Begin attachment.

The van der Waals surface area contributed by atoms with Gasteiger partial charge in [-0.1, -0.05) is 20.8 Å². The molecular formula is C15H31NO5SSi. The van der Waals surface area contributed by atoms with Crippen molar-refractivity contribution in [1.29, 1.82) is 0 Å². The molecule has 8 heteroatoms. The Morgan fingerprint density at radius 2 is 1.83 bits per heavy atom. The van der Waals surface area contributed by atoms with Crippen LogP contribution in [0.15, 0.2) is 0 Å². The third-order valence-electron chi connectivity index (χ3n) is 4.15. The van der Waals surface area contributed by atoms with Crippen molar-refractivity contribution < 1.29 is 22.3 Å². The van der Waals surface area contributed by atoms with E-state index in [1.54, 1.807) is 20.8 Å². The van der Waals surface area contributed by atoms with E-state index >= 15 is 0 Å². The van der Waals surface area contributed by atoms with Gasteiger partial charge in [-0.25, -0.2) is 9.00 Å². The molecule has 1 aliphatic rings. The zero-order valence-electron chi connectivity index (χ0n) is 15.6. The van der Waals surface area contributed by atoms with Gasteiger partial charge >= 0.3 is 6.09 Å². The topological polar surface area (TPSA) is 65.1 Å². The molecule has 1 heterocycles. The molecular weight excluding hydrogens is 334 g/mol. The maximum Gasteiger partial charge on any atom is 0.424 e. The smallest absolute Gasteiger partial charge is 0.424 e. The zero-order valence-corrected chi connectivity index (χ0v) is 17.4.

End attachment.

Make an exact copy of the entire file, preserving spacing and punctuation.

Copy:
The van der Waals surface area contributed by atoms with Gasteiger partial charge in [-0.1, -0.05) is 20.8 Å². The molecular formula is C15H31NO5SSi. The van der Waals surface area contributed by atoms with Crippen molar-refractivity contribution in [1.29, 1.82) is 0 Å². The molecule has 8 heteroatoms. The Morgan fingerprint density at radius 2 is 1.83 bits per heavy atom. The van der Waals surface area contributed by atoms with Crippen LogP contribution in [0.15, 0.2) is 0 Å². The third-order valence-electron chi connectivity index (χ3n) is 4.15. The van der Waals surface area contributed by atoms with Crippen molar-refractivity contribution < 1.29 is 22.3 Å². The van der Waals surface area contributed by atoms with E-state index in [1.54, 1.807) is 20.8 Å². The van der Waals surface area contributed by atoms with E-state index >= 15 is 0 Å². The van der Waals surface area contributed by atoms with Gasteiger partial charge in [-0.25, -0.2) is 9.00 Å². The molecule has 1 aliphatic rings. The zero-order valence-electron chi connectivity index (χ0n) is 15.6. The van der Waals surface area contributed by atoms with Gasteiger partial charge >= 0.3 is 6.09 Å². The topological polar surface area (TPSA) is 65.1 Å². The molecule has 1 heterocycles. The molecular weight excluding hydrogens is 334 g/mol. The maximum Gasteiger partial charge on any atom is 0.424 e. The smallest absolute Gasteiger partial charge is 0.424 e. The zero-order valence-corrected chi connectivity index (χ0v) is 17.4.